Choreographer shares adventures in China

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Choreographer shares adventures in China

Aleta Hayes learns about Chinese dance, shares 'Liquid Flow' dance philosophy during U.S. State Department/Embassy of Beijing-sponsored cultural exchange

by Lelia Glass on Thursday, January 30, 2014 - 10:14am

Clayman audience trying dance exercise“Start down at the floor,” Aleta Hayes told the audience at Stanford’s Clayman Institute. “Think of a flower – a specific one. Now, standing on one leg, extend and bloom into that flower, at your maximum reach.”

Hayes -- a dancer, choreographer, artist and Stanford lecturer – used the same exercise with her dance students at Beijing Normal University. As one of seven choreographers selected to win a State Department grant, she traveled to Beijing in December 2013 to learn and teach dancing. On January 23, she shared her international story at the Clayman Institute’s Winter Quarter Salon.

"I wasn’t sure if Liquid Flow would work in a different culture"

Hayes’s host university was Beijing Normal University (BNU), and her translator was a graduate student. As a busy student, the translator was unable to take Hayes to the tourist sites, which were far from BNU. Meanwhile, Hayes had a heavy teaching schedule. Her students had said they just wanted to learn new steps – lots of them. Hayes’s trip looked like it was going to be very constrained.

Hayes and audienceBut Hayes turned the trip into an adventure. Instead of teaching new steps, she decided to share her unique philosophy of dance, Liquid Flow – the one she uses with her Stanford movement band, The Chocolate Heads.  Liquid Flow is a meditative, exploratory way of moving, illustrated in the flower exercise Hayes shared with the Clayman Institute audience.  It is an attempt to distill the fundamentals of dance and recombine them in a new way. 

“I wasn’t sure if Liquid Flow would work in a different culture,” Hayes said. Her students, who were preparing to work as dance teachers, were very serious.  As trained dancers, they moved gracefully, “but they’re not liquid here,” she said, pointing to her head.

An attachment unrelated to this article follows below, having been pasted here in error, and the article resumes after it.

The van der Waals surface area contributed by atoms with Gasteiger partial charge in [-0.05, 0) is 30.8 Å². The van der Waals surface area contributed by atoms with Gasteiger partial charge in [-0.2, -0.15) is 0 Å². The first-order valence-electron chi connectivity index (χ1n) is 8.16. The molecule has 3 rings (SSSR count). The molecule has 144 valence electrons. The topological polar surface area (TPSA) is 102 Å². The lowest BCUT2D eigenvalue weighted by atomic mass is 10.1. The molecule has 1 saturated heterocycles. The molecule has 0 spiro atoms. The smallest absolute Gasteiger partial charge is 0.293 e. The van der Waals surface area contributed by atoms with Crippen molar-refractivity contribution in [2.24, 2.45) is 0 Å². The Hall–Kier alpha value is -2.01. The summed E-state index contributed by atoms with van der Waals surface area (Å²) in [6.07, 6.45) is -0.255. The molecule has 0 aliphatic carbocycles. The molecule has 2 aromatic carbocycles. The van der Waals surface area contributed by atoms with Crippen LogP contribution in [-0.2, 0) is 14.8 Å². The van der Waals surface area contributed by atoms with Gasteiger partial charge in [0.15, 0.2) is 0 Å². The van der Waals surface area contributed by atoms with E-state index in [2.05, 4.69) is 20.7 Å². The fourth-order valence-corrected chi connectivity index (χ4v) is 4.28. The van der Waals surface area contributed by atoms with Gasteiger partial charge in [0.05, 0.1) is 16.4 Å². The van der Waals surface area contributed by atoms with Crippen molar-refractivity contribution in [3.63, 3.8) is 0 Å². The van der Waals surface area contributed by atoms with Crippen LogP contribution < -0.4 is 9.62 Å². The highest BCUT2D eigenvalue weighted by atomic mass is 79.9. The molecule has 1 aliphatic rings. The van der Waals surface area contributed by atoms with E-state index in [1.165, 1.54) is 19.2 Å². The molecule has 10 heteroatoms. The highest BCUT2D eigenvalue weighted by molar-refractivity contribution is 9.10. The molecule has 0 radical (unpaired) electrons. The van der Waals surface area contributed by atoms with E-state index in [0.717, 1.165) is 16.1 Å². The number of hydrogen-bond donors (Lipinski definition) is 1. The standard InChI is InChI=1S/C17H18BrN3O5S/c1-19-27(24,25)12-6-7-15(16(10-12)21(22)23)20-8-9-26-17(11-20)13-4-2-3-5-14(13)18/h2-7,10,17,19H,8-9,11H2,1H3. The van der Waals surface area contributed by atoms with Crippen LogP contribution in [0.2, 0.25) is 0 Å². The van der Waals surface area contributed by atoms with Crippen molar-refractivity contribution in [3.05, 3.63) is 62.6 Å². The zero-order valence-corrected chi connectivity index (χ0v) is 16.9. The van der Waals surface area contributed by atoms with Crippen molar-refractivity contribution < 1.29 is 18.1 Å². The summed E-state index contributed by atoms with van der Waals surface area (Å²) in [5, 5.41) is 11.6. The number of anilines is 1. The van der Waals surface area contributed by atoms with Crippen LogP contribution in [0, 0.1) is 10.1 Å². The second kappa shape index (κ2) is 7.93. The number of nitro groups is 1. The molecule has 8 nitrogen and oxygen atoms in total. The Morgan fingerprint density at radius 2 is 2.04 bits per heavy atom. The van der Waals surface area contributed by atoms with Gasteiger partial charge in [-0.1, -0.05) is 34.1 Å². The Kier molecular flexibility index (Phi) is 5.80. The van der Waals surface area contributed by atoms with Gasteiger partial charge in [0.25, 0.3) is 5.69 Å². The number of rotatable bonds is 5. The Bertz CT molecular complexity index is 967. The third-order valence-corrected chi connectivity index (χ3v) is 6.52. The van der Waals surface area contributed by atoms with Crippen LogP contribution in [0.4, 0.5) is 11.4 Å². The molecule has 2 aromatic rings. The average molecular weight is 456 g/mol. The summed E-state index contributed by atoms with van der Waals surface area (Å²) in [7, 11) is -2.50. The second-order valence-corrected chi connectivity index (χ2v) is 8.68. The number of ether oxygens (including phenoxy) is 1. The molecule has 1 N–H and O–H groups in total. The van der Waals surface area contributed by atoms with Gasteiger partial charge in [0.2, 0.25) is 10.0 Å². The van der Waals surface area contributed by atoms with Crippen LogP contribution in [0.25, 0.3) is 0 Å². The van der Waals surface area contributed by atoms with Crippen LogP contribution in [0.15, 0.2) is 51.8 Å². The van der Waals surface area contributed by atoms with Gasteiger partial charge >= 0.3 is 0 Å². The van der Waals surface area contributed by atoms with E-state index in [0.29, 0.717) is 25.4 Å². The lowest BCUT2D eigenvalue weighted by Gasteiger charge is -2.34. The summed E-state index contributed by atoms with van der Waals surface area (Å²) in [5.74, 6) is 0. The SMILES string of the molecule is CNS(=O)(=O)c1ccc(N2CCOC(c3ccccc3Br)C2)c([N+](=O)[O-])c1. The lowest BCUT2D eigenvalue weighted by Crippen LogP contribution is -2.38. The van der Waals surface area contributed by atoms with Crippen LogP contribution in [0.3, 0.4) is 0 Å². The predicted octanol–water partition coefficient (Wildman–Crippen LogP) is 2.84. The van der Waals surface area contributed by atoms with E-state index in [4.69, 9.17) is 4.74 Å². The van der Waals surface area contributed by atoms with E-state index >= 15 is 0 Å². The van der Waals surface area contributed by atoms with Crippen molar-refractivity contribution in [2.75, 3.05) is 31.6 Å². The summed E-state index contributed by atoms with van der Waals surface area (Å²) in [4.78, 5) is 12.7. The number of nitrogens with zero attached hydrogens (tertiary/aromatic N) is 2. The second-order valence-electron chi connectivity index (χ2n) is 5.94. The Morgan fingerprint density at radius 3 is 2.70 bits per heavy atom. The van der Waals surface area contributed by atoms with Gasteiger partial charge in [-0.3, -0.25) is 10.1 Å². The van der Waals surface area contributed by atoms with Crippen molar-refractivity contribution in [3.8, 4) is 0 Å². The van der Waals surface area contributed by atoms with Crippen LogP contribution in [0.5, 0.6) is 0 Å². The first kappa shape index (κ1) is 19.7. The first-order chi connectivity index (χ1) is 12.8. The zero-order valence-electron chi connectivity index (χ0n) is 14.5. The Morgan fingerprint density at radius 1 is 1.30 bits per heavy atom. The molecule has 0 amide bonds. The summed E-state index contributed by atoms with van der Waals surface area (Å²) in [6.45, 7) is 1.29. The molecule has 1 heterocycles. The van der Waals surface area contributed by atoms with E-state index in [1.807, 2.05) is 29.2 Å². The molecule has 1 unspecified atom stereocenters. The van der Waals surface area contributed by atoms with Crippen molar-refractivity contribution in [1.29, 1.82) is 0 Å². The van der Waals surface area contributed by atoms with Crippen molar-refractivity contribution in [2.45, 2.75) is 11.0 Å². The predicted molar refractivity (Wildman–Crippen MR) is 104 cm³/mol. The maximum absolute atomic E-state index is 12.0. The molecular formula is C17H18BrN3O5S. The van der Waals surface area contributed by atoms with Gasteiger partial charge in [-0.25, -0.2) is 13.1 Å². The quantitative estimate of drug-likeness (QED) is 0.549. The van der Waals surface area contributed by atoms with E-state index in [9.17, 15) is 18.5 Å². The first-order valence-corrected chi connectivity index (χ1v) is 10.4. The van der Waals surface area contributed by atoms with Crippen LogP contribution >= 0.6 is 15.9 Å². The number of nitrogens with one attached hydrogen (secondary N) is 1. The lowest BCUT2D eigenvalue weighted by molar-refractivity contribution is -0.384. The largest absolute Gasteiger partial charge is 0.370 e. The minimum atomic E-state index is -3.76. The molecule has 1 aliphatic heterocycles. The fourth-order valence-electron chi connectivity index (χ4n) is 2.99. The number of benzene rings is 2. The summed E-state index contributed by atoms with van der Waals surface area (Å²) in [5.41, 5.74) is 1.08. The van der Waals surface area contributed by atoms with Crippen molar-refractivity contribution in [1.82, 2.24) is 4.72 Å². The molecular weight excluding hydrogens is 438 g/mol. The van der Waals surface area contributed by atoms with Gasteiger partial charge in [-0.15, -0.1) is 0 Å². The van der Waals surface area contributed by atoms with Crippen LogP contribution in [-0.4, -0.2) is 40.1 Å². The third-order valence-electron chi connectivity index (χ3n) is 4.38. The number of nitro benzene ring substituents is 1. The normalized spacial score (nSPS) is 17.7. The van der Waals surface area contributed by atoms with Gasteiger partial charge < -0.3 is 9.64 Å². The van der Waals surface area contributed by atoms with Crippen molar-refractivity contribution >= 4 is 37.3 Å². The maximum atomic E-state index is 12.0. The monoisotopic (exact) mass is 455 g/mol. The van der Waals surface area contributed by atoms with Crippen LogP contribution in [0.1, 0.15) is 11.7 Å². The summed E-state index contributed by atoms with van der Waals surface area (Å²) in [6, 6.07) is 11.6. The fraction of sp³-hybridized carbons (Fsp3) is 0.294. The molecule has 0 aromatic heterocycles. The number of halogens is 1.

But after a few lessons, she saw them start to explore new ideas with their bodies.

"Their feet were beating like drums"

Then it was Hayes’s turn to explore. A young woman named Jia Jia Tong – a lecturer and dance scholar at Peking University – came to see Hayes at BNU. “We were twins from across the globe,” Hayes said.

Hayes

Jia Jia took Hayes on a tour of Beijng. She didn’t just show Hayes the tourist sites – the Temple of Heavenly Peace, the Forbidden City. Jia Jia also pointed out “the grandmas” – older women who congregated in parks to dance to boom boxes, combining Chinese folk dance with moves they found on YouTube. She showed Hayes the calligraphers who would write characters with water instead of ink as an exercise in contemplation. Hayes thought these people embodied the principles of creativity and tranquility -- the principles of flow -- that she wants to convey to her students around the world.

Next, Jia Jia took Hayes to see traditional Han dancers at TianJin University. “Their arms were like scarves, swimming through the air,” she said. “At the same time, their feet were beating like drums.” The performance moved her to tears.

HayesAs Hayes learned more about China, she stared to understand what her students needed, and it wasn’t new steps. Since China has fifty-two ethnic minorities, many different regions, and many historical eras of dance, “they have more steps than they know what to do with,” she said. 

Instead, Hayes strived to teach them “the contemporary mindset of remixing and reinventing – like the grandmas.”

Before Hayes returned to the US, one of her students came to her and said, “Since I was a little girl, I’ve been told ‘Do this, do that.’  Now, I feel what to do from the inside.”

A Hayes
Aleta Hayes
Lecturer, Contemporary Dance and Performance, Stanford Dance

Aleta Hayes is a dancer, choreographer, performer and Stanford faculty member in the Dance Division in the Department of Theater and Performance Studies. After completing a B.A. at Stanford, Ms. Hayes received an M.F.A. at NYU’s Tisch School of the Arts.  She has written, directed, choreographed, and performed many major performances; most recently, she received a grant from the U.S. State Department to share her choreography and pedagogy and in China.

L Glass
Lelia Glass
PhD student in Linguistics

Lelia Glass is a second-year PhD student in Linguistics at Stanford, focusing on semantics, pragmatics, and sociolinguistics.  She is a member of the Clayman Institute's Student Writing Team.